Matthijs van Berkel receives grant to develop holistic fusion control system

DIFFER researcher Matthijs van Berkel receives a prestigious Vidi from the Dutch National Research Council NWO. With the grant of 800,000 euros, he and three team members can spend five years developing a control system for the regulated firing of ice-cold hydrogen pellets in fusion reactors.

 

When Matthijs van Berkel received a call from Dutch science funding agency NWO on Monday informing him that he had secured a Vidi grant, he was overjoyed. But it was also surreal. "The person who called me suggested that I go celebrate and do something fun," says Van Berkel. "But, I'm currently in quarantine so I said that I'd better keep calm for a while."

Fueling of fusion reactors

Until now, not much research has been done on the regulated refilling or fueling of fusion reactors. The prevailing thought was: let's make sure we can maintain a plasma first.

According to Van Berkel, refueling a fusion reactor is like shooting a machine gun. "We shoot ice-cold balls of about half a centimeter in diameter into the reactor where they dissolve deep into the plasma. The pellets, as they are officially called, contain hydrogen in the form of deuterium and tritium. In the reactor, it is 150 million degrees Celsius, and there the deuterium and tritium fuse to create a huge amount of energy.

Virtual experiments

Van Berkel will receive 800,000 euros from NWO to spend in five years. He will invest mainly in people. With two Ph.D. students and a postdoc, the team will model, simulate and develop a generic pellet control system for fusion reactors. They will test and demonstrate the system at the fusion reactor ASDEX-U in South Germany.

Virtual experiments allow Van Berkel and his associates to adjust the conditions as desired. Questions they ask are, for example: when does a pellet of 0.4 centimeters work better than one of 0.5 or one of almost 0.6? How should you control the system when the pellets are shot into the reactor fast or slow? How can you adjust if the pellets fall apart too early? Does the control improve when we use doped hydrogen pellets with xenon or krypton?

Systems approach

Van Berkel's focus is on a systems approach: "I sometimes call it 'holistic'. This is because we don't just want to design a control system for refueling. We take the interaction of the pellets with the plasma into account, too. And we also consider the wall and the exhaust."

According to Van Berkel, fusion research has now advanced to the point where you shouldn't try to investigate and regulate a single component. "It's precisely by regulating all the processes as a whole that you make progress," he says. Approaching the control problem as a whole also has advantages. "Holistic models and simulations are often simpler than when you attempt to regulate everything separately and then tie it together," says Van Berkel.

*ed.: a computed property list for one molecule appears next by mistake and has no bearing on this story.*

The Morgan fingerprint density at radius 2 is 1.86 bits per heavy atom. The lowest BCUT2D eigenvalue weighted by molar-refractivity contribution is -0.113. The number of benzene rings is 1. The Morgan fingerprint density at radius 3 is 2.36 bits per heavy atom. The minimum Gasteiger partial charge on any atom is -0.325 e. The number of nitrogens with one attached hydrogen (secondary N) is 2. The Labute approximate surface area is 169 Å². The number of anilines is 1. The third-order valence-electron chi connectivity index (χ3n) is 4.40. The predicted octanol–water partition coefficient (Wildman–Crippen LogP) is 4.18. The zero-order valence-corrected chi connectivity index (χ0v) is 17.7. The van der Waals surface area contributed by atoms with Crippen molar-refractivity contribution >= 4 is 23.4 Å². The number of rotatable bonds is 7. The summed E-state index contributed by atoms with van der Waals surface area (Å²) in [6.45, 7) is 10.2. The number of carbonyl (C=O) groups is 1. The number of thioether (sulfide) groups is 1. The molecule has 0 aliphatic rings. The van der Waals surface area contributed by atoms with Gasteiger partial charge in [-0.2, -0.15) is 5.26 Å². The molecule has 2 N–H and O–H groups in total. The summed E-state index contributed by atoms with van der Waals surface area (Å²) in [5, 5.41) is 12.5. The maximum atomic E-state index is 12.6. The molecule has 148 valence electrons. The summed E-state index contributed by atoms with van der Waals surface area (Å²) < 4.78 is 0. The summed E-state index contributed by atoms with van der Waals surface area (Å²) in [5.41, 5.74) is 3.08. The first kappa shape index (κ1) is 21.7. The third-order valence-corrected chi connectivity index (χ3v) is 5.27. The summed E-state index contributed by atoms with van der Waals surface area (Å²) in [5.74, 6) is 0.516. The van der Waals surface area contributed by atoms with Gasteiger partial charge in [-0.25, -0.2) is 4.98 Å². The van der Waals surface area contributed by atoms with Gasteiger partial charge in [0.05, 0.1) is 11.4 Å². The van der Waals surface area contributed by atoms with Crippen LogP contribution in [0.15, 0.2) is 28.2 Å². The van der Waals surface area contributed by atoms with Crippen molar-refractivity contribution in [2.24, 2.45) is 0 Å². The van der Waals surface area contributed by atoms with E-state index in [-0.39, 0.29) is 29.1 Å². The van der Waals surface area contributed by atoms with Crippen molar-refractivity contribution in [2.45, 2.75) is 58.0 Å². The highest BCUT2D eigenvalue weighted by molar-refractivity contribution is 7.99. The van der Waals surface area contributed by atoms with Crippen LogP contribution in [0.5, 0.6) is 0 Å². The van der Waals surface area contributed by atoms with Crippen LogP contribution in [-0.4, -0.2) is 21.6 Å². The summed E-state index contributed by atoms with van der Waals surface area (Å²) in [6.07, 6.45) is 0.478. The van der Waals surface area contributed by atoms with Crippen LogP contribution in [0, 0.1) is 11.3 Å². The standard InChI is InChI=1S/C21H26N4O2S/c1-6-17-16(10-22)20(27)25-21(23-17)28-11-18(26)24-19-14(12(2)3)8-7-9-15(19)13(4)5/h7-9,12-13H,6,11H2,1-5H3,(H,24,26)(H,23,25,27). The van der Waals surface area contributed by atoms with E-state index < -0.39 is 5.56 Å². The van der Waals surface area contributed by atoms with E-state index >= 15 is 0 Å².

Hybrid control technology: discrete and continuous

The control systems that Van Berkel plans to design are known as hybrid control systems. This means that there is a continuous component and a discrete part. Discrete events are the pellets that are fired at specific times. Continuous is the plasma that is present at all times and changes continuously. Van Berkel: "That combination of discrete and continuous makes my project special compared to many other control systems. It is unique to nuclear fusion research."

Van Berkel and his team won't just be building software and inventing algorithms. "Hybrid control engineering is partly uncharted territory. So we are also going to develop theories together with other experts in the field."

For non-fusion world as well

Eventually, Van Berkel assumes that his control systems will be used on all kinds of reactors. Not only on the German fusion reactor ASDEX Upgrade, where he will test his controller but also on the large fusion reactor ITER that is under construction in the south of France. Van Berkel has already started talks with people from the non-fusion world, because hybrid control technology, for example, can also help make fuel from CO2.

Van Berkel studied mechanical engineering at the Eindhoven University of Technology, with a master’s in control engineering. During his Ph.D. research, he investigated the transport of heat in a fusion reactor. And in his postdoc period, he examined what happens at the exhaust. "And now everything is coming together," says Van Berkel. "With this Vidi project, I can combine all my knowledge. That's fantastic."